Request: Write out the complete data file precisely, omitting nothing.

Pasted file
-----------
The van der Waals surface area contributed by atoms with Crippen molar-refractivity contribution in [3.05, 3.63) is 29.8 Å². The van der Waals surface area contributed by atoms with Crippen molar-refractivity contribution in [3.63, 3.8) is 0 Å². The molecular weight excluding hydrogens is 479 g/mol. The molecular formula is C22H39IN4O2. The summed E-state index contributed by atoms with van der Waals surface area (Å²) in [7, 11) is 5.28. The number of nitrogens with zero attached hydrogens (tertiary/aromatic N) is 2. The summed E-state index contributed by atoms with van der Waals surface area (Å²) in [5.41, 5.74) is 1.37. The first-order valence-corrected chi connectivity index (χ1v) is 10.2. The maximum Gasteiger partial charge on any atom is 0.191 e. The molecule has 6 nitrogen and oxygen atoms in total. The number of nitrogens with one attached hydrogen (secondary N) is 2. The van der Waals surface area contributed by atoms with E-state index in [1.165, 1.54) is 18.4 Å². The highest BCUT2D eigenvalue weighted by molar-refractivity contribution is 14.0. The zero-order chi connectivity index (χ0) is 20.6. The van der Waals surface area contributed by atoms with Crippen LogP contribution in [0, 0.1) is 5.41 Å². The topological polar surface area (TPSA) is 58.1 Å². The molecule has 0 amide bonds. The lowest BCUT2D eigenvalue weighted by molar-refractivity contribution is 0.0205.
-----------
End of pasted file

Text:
The van der Waals surface area contributed by atoms with Crippen molar-refractivity contribution in [3.05, 3.63) is 29.8 Å². The van der Waals surface area contributed by atoms with Crippen molar-refractivity contribution in [3.63, 3.8) is 0 Å². The molecular weight excluding hydrogens is 479 g/mol. The molecular formula is C22H39IN4O2. The summed E-state index contributed by atoms with van der Waals surface area (Å²) in [7, 11) is 5.28. The number of nitrogens with zero attached hydrogens (tertiary/aromatic N) is 2. The summed E-state index contributed by atoms with van der Waals surface area (Å²) in [5.41, 5.74) is 1.37. The first-order valence-corrected chi connectivity index (χ1v) is 10.2. The maximum Gasteiger partial charge on any atom is 0.191 e. The molecule has 6 nitrogen and oxygen atoms in total. The number of nitrogens with one attached hydrogen (secondary N) is 2. The van der Waals surface area contributed by atoms with E-state index in [1.165, 1.54) is 18.4 Å². The highest BCUT2D eigenvalue weighted by molar-refractivity contribution is 14.0. The zero-order chi connectivity index (χ0) is 20.6. The van der Waals surface area contributed by atoms with Crippen LogP contribution in [0, 0.1) is 5.41 Å². The topological polar surface area (TPSA) is 58.1 Å². The molecule has 0 amide bonds. The lowest BCUT2D eigenvalue weighted by molar-refractivity contribution is 0.0205.